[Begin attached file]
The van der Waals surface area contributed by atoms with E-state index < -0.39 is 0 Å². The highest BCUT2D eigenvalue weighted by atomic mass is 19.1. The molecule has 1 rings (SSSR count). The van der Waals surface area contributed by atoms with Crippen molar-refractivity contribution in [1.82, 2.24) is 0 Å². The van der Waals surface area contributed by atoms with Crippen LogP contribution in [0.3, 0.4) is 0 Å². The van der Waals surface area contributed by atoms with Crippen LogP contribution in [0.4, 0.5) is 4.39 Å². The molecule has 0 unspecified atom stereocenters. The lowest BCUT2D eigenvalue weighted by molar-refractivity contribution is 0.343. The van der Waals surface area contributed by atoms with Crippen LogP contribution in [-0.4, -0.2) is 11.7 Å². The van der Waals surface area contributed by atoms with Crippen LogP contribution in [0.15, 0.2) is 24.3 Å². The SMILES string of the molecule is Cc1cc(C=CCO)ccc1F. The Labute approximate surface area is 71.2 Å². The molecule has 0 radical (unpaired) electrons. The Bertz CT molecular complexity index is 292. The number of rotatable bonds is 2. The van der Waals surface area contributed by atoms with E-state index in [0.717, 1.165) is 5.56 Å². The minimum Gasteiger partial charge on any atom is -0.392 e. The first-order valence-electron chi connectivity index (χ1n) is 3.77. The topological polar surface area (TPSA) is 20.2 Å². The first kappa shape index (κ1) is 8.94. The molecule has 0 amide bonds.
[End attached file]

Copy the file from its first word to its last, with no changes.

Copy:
The van der Waals surface area contributed by atoms with E-state index < -0.39 is 0 Å². The highest BCUT2D eigenvalue weighted by atomic mass is 19.1. The molecule has 1 rings (SSSR count). The van der Waals surface area contributed by atoms with Crippen molar-refractivity contribution in [1.82, 2.24) is 0 Å². The van der Waals surface area contributed by atoms with Crippen LogP contribution in [0.3, 0.4) is 0 Å². The van der Waals surface area contributed by atoms with Crippen LogP contribution in [0.4, 0.5) is 4.39 Å². The molecule has 0 unspecified atom stereocenters. The lowest BCUT2D eigenvalue weighted by molar-refractivity contribution is 0.343. The van der Waals surface area contributed by atoms with Crippen LogP contribution in [-0.4, -0.2) is 11.7 Å². The van der Waals surface area contributed by atoms with Crippen LogP contribution in [0.15, 0.2) is 24.3 Å². The SMILES string of the molecule is Cc1cc(C=CCO)ccc1F. The Labute approximate surface area is 71.2 Å². The molecule has 0 radical (unpaired) electrons. The Bertz CT molecular complexity index is 292. The number of rotatable bonds is 2. The van der Waals surface area contributed by atoms with E-state index in [0.717, 1.165) is 5.56 Å². The minimum Gasteiger partial charge on any atom is -0.392 e. The first-order valence-electron chi connectivity index (χ1n) is 3.77. The topological polar surface area (TPSA) is 20.2 Å². The first kappa shape index (κ1) is 8.94. The molecule has 0 amide bonds.